Women

Will women in the US ever get over-the-counter birth control pills?

And why don't we have them already?

Women

Will women in the US ever get over-the-counter birth control pills?

And why don't we have them already?
Women

Will women in the US ever get over-the-counter birth control pills?

And why don't we have them already?

A French pharmaceutical company, HRA Pharma, is partnering with nonprofit Ibis Reproductive Health in the US to begin the process of making oral contraceptives available over-the-counter. Currently, in the US, only Oregon and California allow women to buy the pill directly from a pharmacist, who can write and fill the prescription in lieu of a doctor. There are also several companies that write prescriptions for the pill online, which can then be filled at pharmacies. But the movement to make the pill truly "over-the-counter" is one that Ibis Reproductive Health has made its main mission. According to Vox, Ibis and HRA Pharma partnered in order to begin what will likely be a very long process of applying and receiving approval from the Food and Drug Administration to sell the pill without a prescription.

"Oral contraceptives (the pill) are one of the safest and best-studied medications on the market today," Ibis writes on its website, "and they are also one of the most popular and effective birth control methods available worldwide." In 2012 the CDC estimated that nearly 11 million women in the United States were on the pill, making it the most popular form of birth control. Though it is not without side effects, the pill, which is a daily medication of either progestin-only or a combination of progestin and estrogen, is about 91 percent effective. Ibis says that HRA Pharma is applying first for the progestin-only version to make the switch. Recent research has suggested that hormonal birth control (which includes pills, patches, implants, and IUDs) is linked to an uptick in relative risk for depression in women, but no causality has been established and the risks decreased again after the first three months on the medication. Regardless, the medication is widely considered to be both safe and effective.

Though it's not exactly hard to get a prescription for birth control, having to do so is widely considered to be a barrier for younger women who may feel afraid of talking to their doctors, and it is also a consistent, nagging pain for many others. Most insurance companies will not allow women to buy a long-term supply, and prescriptions need to be routinely rewritten every six months. Because the pill is a medication that depends on very regular use, this can mean that a woman often finds herself at the pharmacy for a refill without a current prescription on file. Missing pills can mean the method is unreliable for weeks. So in order to be fully effective, the pill needs to be readily available to women, every single day.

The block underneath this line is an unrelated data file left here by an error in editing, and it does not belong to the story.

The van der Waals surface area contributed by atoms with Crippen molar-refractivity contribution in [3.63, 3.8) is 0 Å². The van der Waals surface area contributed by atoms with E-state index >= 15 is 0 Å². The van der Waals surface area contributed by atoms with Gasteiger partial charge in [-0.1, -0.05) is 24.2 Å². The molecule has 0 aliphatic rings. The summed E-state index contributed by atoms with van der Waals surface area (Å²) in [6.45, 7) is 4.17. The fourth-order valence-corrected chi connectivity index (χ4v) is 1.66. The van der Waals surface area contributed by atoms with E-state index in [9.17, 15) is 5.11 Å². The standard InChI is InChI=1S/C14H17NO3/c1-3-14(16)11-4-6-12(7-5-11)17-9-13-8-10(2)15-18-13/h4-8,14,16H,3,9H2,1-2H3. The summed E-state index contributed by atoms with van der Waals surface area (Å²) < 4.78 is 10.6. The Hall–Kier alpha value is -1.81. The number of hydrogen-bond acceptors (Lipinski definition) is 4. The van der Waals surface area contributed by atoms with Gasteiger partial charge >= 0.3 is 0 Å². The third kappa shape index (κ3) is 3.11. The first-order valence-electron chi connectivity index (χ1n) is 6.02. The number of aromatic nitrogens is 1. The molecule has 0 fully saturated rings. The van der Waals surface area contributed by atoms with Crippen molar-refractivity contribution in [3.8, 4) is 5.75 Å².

Many countries, including China and India, sell birth control over-the-counter. The US and many European countries require a prescription. Doctors have been arguing since the late 1960s that it could be sold safely without a prescription, and the The American College of Obstetricians and Gynecologists officially endorsed doing so in 2012. The American Medical Association and the American Academy of Family also agree that it is safe for over-the-counter use. It doesn't, after all, have a lot in common with many prescription medications: It's not habit-forming, pretty much everyone takes the same dose, it's preventative so nothing needs to be diagnosed to begin taking it, and it rarely interferes with other medications. The precautions for the medication are pretty run of the mill, and overall, it's much less dangerous than many other medicines that are currently available over-the-counter. For instance, acetaminophen — the active ingredien in Tylenol — is responsible for nearly 1,000 deaths per year, according to the FDA. The birth control pill is linked to very few deaths. In other words: There's pretty much no reason we need a prescription for the pill, other than the fact that that's the way we've always done it.

But the road from prescription to over-the-counter drug, known as the "Rx-to-OTC switch," can be long. Though it's not making any predictions, the company says it hopes to complete the application within "a few years." Of course, as with all things related to women's bodies in the US, the move is likely to be met with some pushback. Though studies have shown that free access to birth control does indeed reduce the number of unplanned pregnancies and abortions, conservatives, and many religious groups, maintain that birth control encourages sexual promiscuity.

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